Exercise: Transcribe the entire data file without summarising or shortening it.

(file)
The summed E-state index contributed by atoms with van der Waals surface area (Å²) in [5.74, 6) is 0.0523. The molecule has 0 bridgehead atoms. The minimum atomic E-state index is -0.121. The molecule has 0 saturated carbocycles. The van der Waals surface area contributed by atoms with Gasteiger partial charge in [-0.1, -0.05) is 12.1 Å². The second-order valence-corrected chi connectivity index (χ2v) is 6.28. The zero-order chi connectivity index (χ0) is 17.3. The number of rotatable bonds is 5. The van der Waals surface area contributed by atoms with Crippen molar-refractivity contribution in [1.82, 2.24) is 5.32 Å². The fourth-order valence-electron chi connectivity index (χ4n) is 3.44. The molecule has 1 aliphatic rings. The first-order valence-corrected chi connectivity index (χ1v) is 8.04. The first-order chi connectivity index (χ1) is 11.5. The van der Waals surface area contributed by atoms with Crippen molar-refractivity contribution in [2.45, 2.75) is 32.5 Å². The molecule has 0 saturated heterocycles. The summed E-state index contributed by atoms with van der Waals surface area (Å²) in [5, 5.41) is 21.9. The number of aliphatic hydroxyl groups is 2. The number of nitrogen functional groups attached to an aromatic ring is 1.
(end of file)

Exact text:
The summed E-state index contributed by atoms with van der Waals surface area (Å²) in [5.74, 6) is 0.0523. The molecule has 0 bridgehead atoms. The minimum atomic E-state index is -0.121. The molecule has 0 saturated carbocycles. The van der Waals surface area contributed by atoms with Gasteiger partial charge in [-0.1, -0.05) is 12.1 Å². The second-order valence-corrected chi connectivity index (χ2v) is 6.28. The zero-order chi connectivity index (χ0) is 17.3. The number of rotatable bonds is 5. The van der Waals surface area contributed by atoms with Crippen molar-refractivity contribution in [1.82, 2.24) is 5.32 Å². The fourth-order valence-electron chi connectivity index (χ4n) is 3.44. The molecule has 1 aliphatic rings. The first-order valence-corrected chi connectivity index (χ1v) is 8.04. The first-order chi connectivity index (χ1) is 11.5. The van der Waals surface area contributed by atoms with Crippen molar-refractivity contribution in [2.45, 2.75) is 32.5 Å². The molecule has 0 saturated heterocycles. The summed E-state index contributed by atoms with van der Waals surface area (Å²) in [5, 5.41) is 21.9. The number of aliphatic hydroxyl groups is 2. The number of nitrogen functional groups attached to an aromatic ring is 1.